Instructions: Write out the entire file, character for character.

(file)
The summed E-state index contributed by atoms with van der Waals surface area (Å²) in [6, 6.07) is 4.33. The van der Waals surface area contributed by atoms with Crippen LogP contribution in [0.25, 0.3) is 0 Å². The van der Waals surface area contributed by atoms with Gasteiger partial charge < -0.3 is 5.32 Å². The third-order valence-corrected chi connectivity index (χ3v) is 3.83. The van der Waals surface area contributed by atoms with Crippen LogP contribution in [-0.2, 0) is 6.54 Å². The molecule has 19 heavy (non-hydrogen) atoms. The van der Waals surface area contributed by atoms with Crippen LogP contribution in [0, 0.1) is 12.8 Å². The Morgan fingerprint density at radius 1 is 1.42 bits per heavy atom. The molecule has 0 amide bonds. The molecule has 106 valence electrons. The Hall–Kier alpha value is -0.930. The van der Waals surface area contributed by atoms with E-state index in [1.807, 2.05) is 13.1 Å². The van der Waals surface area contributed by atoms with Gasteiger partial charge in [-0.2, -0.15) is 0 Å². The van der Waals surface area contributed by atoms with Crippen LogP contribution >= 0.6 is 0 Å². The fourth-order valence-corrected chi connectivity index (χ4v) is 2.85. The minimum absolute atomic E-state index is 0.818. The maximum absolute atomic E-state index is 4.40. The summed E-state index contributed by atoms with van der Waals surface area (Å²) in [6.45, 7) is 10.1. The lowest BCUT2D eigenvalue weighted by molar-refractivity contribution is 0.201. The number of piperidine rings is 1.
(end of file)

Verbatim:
The summed E-state index contributed by atoms with van der Waals surface area (Å²) in [6, 6.07) is 4.33. The van der Waals surface area contributed by atoms with Crippen LogP contribution in [0.25, 0.3) is 0 Å². The van der Waals surface area contributed by atoms with Gasteiger partial charge < -0.3 is 5.32 Å². The third-order valence-corrected chi connectivity index (χ3v) is 3.83. The van der Waals surface area contributed by atoms with Crippen LogP contribution in [-0.2, 0) is 6.54 Å². The molecule has 19 heavy (non-hydrogen) atoms. The van der Waals surface area contributed by atoms with Crippen LogP contribution in [0, 0.1) is 12.8 Å². The Morgan fingerprint density at radius 1 is 1.42 bits per heavy atom. The molecule has 0 amide bonds. The molecule has 106 valence electrons. The Hall–Kier alpha value is -0.930. The van der Waals surface area contributed by atoms with E-state index in [1.807, 2.05) is 13.1 Å². The van der Waals surface area contributed by atoms with Gasteiger partial charge in [-0.2, -0.15) is 0 Å². The van der Waals surface area contributed by atoms with Crippen LogP contribution >= 0.6 is 0 Å². The fourth-order valence-corrected chi connectivity index (χ4v) is 2.85. The minimum absolute atomic E-state index is 0.818. The maximum absolute atomic E-state index is 4.40. The summed E-state index contributed by atoms with van der Waals surface area (Å²) in [6.45, 7) is 10.1. The lowest BCUT2D eigenvalue weighted by molar-refractivity contribution is 0.201. The number of piperidine rings is 1.